Kaya Rare

Elders of Dida, Kafitsoni, Nyari and Rare villages want the burial place of their great-grandparents to be recommended as a Kaya. Dida, Kafitsoni and Nyari are on the western edge of Arabuko-Sokoke Forest, whilst Rare village is approximately 2.5km from the forest boundary, between Kafitsoni and Nyari.

A Kaya is a deserted village which the locals have no intention of returning to. It is considered a sacred place and members of the families go to the place and pray to god through their ancestors. When the Sanya people migrated up from Kaya Kinondo in Kwale to the south of Mombasa, Rare was the first village they formed after they had arrived in this area. Kaya Kinondo has now become a site of interest for tourists to visit due to its fascinating history.

Legend has it that in the 15th Century, Mwavuo, son of Ngonyo was the first man who settled at Rare from Kwale. Mwavuo had wives, children, a large group of servants and many cattle. The children grew up well and his eldest son, Ngonyo son of Mwavuo (in Giriama tradition, the grandson takes on the name of the grandfather), decided he wanted to own his own property so he asked his father to divide his estate.

So Mwavuo took his children together up to a place called Dida, where he began to divide the land. Ngonyo as his eldest son was given Dida, his sons Katete and Nyanke were given Kafitsoni and Mumba was given Nyari. The others followed up to Sokoke.

forest edge on road to Dida edge of forest on the way to Dida

Some years later, Ngonyo decided to move to Marafa, whereby he was appointed Chief by the British Government. The brothers of Ngonyo stayed in their inherited lands. The grandsons of Ngonyo and his brothers stayed at the same land up to today, where they are still alive – though very old now.

When ASF was proposed for degazettement, the grandsons of Ngonyo’s brothers were the first elders from around the forest to come to the Government offices at Gede Forest Station to state their opposition to the degazzettement. They really wanted the forest to remain as it was before. The elders were very happy with the first demarcation, done by the British Government in the early days. Furthermore they have understood the significant importance of the forest in its usefulness to the local community in many different ways.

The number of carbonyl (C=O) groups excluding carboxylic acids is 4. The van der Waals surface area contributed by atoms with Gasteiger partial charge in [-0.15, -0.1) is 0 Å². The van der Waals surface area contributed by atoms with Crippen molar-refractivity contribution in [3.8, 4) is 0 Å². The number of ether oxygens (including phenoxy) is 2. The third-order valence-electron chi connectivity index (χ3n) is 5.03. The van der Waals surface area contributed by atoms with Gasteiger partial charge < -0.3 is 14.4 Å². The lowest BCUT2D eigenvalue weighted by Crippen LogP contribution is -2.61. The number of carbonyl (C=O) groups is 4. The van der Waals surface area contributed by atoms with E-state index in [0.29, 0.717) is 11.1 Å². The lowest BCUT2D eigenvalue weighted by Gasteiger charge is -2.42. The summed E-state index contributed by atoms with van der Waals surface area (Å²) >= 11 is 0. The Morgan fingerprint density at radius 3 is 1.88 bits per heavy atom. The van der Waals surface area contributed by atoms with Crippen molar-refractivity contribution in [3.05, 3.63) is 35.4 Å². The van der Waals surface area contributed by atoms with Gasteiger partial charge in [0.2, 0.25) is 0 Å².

The first major project for ASF was that of BirdLife International – and it met with the same problems of threats to degazette the forest. The Project Co-ordinator was very happy, therefore, to work with the Dida Elders who were the first community to fight for the conservation of the forest.

Some months later, conservation awareness was made around the forest to support Dida community with their conservation. Elders sat down together and formed a conservation group – Arabuko-Sokoke Forest Adjacent Dwellers Association (ASFADA). The group stated that they are facing many problems from the forest wildlife coming to their shambas (farms) and destroying crops. The Project Co-ordinator then helped the group to write a proposal, which succeeded in gaining funds to install the Elephant Fence know seen around the forest edges.

The Dida elders are proud of their achievements in stopping degazettement of the forest through focussing on the same things that their grandfather Ngonyo prioritised – and which therefore led to him being appointed a Chief in Marafa in the early days.

Given the history of their people and the stories handed down from their great grandparents, the people of Dida and Rare are very keen to make their area known as a place of interest and to have their burial ground recognised as a Kaya.

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2 Comments

  1. Rebecca, Australia
    Posted December 1, 2009 at 6:19 pm | Permalink

    Thank you for your 3 interesting posts today David.

  2. Jeremy Rothfield
    Posted December 11, 2009 at 5:13 am | Permalink

    I hope that the elders of the four villages have their wishes granted, and that a Kaya is declared. It is important that the younger generations also recognise the importance of preserving the forest.

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